Nurse having dialogue with a patient

Thinking back on your decision to become a healthcare professional (HCP), did you consider your personal biases and how those would impact your career? Chances are you became a healthcare professional out of a genuine desire to help people. Your intentions were noble and the thought of intentionally harming a patient never occurred to you. As healthcare professionals we have all heard the expression “first, do no harm”. Many, if not all HCP, strive to adhere to this notion, but our personal biases are getting in the way.

In addition to impacting the health of Americans, the COVID pandemic has brought to light social injustices and inequalities due to differences in race, religion, gender, or lifestyle. The nightly news is full of breaking stories of people being attacked verbally and physically based on these differences. You may have been witness to such attacks.

As healthcare professionals, we need to understand our own biases and their impact on how we interact with one another and our patients. The University of California, San Francisco (UCSF) describes bias as “a prejudice in favor of or against one thing, person, or group compared with another usually in a way that’s considered to be unfair” (2020). Some biases are explicit or conscious, while others are implicit or unconscious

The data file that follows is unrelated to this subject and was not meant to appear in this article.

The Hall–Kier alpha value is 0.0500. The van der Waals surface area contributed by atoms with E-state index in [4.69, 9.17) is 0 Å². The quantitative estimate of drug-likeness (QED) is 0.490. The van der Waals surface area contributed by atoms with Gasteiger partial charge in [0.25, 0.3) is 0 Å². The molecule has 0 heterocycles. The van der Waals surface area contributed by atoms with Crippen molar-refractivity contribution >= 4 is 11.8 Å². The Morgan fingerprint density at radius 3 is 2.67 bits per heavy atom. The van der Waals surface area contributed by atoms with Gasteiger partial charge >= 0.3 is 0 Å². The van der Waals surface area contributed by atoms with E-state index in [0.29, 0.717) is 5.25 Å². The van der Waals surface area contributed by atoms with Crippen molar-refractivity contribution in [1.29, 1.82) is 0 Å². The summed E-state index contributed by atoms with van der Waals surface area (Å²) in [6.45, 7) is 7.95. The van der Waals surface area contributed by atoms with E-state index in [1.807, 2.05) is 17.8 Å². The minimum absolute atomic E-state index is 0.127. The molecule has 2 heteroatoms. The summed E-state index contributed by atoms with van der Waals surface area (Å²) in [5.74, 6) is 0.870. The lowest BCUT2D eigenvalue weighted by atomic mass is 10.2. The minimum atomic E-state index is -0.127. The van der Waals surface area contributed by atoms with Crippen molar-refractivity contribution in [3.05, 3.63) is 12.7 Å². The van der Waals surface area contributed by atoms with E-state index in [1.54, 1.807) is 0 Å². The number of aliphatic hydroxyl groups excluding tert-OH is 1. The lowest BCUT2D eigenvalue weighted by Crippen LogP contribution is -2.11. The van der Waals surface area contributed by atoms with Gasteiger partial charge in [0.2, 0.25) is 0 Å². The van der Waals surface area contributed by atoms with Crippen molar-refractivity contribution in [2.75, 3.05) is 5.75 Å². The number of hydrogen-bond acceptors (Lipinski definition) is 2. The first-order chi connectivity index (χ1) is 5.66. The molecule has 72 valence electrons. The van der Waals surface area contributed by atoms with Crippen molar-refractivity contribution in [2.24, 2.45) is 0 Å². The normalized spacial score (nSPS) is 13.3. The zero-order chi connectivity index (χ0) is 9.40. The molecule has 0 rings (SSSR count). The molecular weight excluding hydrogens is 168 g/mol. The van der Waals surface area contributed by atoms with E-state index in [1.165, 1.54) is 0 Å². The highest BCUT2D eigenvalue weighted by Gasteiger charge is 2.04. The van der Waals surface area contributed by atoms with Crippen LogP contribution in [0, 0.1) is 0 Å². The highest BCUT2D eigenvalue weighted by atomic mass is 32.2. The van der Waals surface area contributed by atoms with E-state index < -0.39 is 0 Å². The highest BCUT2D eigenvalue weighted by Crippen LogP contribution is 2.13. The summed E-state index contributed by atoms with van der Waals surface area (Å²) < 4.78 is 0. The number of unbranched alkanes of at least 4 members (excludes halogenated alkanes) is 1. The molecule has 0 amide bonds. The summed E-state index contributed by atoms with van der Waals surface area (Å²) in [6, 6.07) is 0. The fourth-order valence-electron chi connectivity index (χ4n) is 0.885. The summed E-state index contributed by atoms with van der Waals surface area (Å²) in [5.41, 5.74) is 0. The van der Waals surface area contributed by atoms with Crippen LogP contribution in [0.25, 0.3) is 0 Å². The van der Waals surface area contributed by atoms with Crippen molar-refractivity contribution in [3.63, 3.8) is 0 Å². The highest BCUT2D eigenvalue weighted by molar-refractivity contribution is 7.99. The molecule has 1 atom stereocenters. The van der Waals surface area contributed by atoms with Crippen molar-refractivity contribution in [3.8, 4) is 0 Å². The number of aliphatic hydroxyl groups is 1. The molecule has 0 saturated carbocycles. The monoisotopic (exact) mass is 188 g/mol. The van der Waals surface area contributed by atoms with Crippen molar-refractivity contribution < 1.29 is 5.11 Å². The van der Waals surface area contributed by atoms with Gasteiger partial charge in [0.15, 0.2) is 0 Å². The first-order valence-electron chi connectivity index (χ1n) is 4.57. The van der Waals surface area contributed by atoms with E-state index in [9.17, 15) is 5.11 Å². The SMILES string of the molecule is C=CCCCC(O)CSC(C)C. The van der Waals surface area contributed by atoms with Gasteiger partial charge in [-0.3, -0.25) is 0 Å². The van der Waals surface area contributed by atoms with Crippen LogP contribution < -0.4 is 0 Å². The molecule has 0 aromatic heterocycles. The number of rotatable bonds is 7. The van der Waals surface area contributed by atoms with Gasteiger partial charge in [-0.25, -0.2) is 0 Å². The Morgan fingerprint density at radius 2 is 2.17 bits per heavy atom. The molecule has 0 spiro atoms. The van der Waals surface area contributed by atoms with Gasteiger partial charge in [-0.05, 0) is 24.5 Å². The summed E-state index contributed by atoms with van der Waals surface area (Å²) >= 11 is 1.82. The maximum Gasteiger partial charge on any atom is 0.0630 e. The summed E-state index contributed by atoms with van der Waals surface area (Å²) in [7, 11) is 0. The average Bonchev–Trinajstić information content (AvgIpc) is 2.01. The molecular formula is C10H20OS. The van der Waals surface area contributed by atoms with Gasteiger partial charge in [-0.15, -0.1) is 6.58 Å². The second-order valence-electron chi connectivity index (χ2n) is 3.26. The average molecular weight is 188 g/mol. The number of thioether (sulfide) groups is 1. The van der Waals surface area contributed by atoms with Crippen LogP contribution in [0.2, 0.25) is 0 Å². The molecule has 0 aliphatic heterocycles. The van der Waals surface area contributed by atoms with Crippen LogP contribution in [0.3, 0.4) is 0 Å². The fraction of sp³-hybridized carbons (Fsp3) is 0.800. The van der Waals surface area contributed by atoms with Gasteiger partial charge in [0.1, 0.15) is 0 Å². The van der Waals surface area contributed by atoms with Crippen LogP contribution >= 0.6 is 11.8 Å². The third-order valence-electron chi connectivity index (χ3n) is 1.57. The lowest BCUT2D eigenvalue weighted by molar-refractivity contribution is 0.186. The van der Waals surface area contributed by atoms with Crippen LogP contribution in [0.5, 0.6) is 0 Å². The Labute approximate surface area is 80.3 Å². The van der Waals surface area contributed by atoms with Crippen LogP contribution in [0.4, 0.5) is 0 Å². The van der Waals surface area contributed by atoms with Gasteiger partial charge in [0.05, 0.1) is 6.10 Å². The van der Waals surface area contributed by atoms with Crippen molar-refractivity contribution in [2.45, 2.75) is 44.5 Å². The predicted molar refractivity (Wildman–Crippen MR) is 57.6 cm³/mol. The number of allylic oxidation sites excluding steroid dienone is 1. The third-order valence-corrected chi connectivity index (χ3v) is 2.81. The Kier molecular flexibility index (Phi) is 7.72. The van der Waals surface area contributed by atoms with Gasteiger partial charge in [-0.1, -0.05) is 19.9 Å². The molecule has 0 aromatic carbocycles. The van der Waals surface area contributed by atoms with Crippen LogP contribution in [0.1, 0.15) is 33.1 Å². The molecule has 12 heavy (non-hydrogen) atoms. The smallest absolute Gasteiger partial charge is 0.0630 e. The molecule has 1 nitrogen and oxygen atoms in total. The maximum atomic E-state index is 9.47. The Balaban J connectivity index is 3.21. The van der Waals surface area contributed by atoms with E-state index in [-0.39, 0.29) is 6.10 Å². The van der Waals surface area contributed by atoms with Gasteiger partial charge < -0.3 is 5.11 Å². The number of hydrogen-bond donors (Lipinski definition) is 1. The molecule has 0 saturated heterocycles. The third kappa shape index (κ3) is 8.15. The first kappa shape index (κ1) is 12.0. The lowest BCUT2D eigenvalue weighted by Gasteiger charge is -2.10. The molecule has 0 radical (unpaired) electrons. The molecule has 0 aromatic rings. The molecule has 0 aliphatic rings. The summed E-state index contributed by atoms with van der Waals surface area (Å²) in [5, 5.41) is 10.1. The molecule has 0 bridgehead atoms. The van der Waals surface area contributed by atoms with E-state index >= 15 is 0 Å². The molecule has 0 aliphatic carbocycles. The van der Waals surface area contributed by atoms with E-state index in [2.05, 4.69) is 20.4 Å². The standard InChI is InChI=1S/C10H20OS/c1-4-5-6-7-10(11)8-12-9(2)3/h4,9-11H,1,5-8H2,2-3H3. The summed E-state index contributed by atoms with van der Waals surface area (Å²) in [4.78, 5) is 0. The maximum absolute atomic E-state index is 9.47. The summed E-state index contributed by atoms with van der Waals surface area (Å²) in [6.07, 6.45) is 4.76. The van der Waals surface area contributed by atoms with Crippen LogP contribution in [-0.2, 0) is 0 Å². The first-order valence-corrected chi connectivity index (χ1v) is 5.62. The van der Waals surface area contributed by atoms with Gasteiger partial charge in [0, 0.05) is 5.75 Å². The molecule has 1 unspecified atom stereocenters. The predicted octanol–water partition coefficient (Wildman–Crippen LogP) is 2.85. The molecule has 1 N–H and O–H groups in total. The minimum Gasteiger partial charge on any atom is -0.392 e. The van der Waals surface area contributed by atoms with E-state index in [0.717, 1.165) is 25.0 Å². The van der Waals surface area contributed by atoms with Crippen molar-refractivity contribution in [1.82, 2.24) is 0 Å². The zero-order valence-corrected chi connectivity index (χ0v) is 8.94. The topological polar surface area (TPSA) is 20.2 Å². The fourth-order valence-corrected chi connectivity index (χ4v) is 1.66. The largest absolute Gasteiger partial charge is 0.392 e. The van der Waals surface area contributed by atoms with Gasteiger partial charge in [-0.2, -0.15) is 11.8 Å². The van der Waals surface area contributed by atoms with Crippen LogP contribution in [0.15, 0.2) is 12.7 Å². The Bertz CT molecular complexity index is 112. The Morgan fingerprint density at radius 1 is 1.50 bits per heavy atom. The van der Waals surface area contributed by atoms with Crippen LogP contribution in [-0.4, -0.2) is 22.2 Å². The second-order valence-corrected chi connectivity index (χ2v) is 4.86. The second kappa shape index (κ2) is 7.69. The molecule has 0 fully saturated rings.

Whereas conscious biases are those we are aware of and act on intentionally, unconscious biases represent social stereotypes about certain groups of people that individuals form outside their own conscious awareness (Whelan, 2018, UCSF, 2020). Unconscious biases are more prevalent (USCF, 2020).

We cannot control the biases of colleagues, family, and friends, but we can become aware of our own biases and educate ourselves to overcome them.

The following is a list of suggested resources to learn more about bias and help navigate these turbulent times. Continuing Education Course:

Practicing Cultural Competence (1 CE)

Additional Resources:

  • The Gay and Lesbian Medical Association posts information and resources concerning gay, lesbian, bisexual, and transgender health and health-related issues.
  • EthnoMed, a website sponsored by the University of Washington, contains information about cultural beliefs, medical issues, and related topics pertinent to the health care of immigrants to the US. Multilanguage patient education materials are also available.
  • Ethnogeriatrics offered by Stanford University contains modules specific to the aged population in several different cultures
  • The Joint Commission website posts cultural competence resources as a part of its patient safety initiative.

Healthcare professions are caring professions. The decision to become a healthcare professional comes from a desire to help people, not harm them. Even with the best intentions personal biases may get in the way of living up to the concept of first, do no harm. Examining our personal biases will help us identify and hopefully move to a place of deeper cultural awareness.

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University of California, San Francisco [UCSF]. (2020). Unconscious bias. UCSF Office of Diversity and Outreach.

Whelan, M. (2018). Conscious and unconscious bias. Unleashed Potential.